Physiotherapy Best Practice
How to do you know you are receiving the best physiotherapy service available?
Nice is not necessarily good.
There are a lot of physiotherapists and others healthcare providers offering a service to ‘fix’ your problem.
The wrong choice can be costly or even harmful.
We have some tips on what you should look for when choosing a physiotherapist
A recent systematic review, which is a study about a collection of many studies, found 11 consistent recommendations for qualities that define best-practice for managing musculoskeletal pain. As such, I thought I would provide a summary of these recommendations for you to compare with the services you are receiving (or looking for). Hopefully your therapist ticks most, if not all, these boxes.
- Care should be patient centered
- Treatment should be focused on your individual needs and goals.
- Therapists should be screening for serious pathology and/or red flag conditions
- Sometimes (not often) your pain may be attributed to something that requires medical attention.
- Your therapist should be asking specific questions to attempt to rule this out.
- Psychosocial factors should be assessed or monitored
- More recently, research has highlighted the impact psychological variables, such as depression or anxiety, that can affect your course of recovery from pain.
- If not explicitly asking about this, your therapist should be vigilant for signs of psychological distress and address these signs when warranted.
- Advise against radiological imaging (X-Ray, CT scans, MRI) unless serious pathology is suspected, there is unsatisfactory response to conservative care or unexplained progression of signs and symptoms, or it is likely to change management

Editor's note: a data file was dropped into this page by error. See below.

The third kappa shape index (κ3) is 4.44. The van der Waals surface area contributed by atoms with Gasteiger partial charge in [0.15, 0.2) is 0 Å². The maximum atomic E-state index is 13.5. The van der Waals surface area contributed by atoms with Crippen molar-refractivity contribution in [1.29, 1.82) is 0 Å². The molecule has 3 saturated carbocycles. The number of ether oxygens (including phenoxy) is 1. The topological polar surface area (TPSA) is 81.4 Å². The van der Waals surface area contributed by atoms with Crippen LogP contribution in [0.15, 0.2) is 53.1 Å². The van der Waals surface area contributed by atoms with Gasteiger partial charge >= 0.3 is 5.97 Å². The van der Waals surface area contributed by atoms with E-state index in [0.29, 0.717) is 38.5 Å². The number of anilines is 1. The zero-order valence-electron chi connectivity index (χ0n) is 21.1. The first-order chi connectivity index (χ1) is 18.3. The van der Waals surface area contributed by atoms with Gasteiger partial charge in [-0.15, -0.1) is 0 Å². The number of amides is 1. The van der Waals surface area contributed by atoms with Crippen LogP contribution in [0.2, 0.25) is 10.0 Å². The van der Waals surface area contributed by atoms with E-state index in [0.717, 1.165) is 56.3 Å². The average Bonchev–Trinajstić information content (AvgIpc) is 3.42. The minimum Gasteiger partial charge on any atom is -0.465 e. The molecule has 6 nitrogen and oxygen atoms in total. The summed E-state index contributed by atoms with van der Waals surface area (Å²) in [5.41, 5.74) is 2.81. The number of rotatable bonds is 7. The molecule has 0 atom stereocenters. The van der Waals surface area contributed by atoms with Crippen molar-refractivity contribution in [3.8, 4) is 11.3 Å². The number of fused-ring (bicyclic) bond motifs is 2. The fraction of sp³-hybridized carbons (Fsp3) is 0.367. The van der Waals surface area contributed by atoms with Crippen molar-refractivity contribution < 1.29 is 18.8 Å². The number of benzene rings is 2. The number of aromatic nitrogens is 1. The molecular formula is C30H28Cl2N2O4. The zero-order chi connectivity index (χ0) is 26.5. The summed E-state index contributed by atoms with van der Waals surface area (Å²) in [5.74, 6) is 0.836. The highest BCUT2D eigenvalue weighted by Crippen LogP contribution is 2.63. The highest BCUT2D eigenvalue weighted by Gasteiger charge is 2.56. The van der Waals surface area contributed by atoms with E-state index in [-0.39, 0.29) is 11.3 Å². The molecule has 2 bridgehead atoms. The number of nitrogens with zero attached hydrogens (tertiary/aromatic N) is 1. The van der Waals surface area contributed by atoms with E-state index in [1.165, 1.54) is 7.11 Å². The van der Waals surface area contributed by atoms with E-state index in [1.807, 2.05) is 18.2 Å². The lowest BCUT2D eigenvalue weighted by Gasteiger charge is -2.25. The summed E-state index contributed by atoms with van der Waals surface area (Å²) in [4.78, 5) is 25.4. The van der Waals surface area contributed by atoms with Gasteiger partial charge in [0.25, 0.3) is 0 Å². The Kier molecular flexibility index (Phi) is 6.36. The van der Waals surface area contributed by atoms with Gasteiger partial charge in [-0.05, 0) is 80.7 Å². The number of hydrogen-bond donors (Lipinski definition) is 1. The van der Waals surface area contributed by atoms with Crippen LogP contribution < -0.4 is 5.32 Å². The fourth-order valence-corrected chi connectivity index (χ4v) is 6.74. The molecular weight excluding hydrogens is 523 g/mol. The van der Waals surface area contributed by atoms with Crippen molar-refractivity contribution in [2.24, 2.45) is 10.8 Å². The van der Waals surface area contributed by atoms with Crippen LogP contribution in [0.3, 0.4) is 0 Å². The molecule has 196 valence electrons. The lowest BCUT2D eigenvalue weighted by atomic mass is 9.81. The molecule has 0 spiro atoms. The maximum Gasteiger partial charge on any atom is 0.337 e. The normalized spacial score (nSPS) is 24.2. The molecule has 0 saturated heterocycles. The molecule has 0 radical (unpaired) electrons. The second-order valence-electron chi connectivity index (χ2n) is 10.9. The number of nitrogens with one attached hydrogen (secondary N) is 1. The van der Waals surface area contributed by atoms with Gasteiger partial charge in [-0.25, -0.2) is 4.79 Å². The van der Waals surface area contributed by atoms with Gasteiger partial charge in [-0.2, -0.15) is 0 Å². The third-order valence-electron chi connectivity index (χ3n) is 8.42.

- Routine medical imaging can waste healthcare resources and is often unwarranted for you to improve.
- Conversely, it is important your therapist recognizes the above 3 exceptions for when it may be warranted rather than trudging along with the same ineffective treatment.
- Therapists should perform a physical examination which may include a neurological screen, mobility and/or muscle strength tests
- This one is self-explanatory. If your therapist doesn’t do a thorough assessment, how will they know what is wrong and how will they treat what they don’t know?!
- Evaluate patient progress with the use of outcomes measures
- How can you track progress if nothing is being tracked?!
- This can be done through continual re-assessment via clinical tests and questionnaires.
- Educate and inform patients about their condition and management options
- Patients often want to know 3 things: What is wrong, how long will it take to get better, and what can I do to get it better.
- Your therapist should educate you on the diagnosis, prognosis, and treatment options available to manage your condition.
- Include physical activity and/or exercises as part of a management plan
- We know through research that “passive” treatment i.e. having something done to you rather than you doing something for yourself doesn’t provide great outcomes on their own.
- Although passive modalities may have a time and place, they should be an adjunct to an exercise-based program.
- Use manual therapy as an adjunct to other evidence-based treatments
- This goes in-line with the above recommendation. Manual therapy can involve massage, assisted-stretching, joint mobilization or manipulation etc.
- If that is the only thing you receive at your treatment sessions, you could be getting a better service elsewhere.
- Unless specifically indicated, offer evidence-based conservative treatment prior to surgery
- Surgery is often an intervention that many patients believe will provide a quick fix. However, under most scenarios, conservative management can have just as good of an effect with less risk, time, and healthcare resources.
- Facilitate continuation or resumption of work
- Individuals that return to work in some capacity, even while in pain, do better than those who don’t.
- Your physiotherapist should also advise you on any temporary modifications needed to do this.
As you can see, there was no mention of a state-of-the-art facility, specific/specialized intervention (other than exercise), or mention of guru-type experience. If your therapist is hitting most/all of these topics, you can be confident you are in the right hands.
Lin, I., Wiles, L., Waller, R., Goucke, R., Nagree, Y., Gibberd, M., … & O’Sullivan, P. P. (2019). What does best practice care for musculoskeletal pain look like? Eleven consistent recommendations from high-quality clinical practice guidelines: systematic review. Br J Sports Med, bjsports-2018.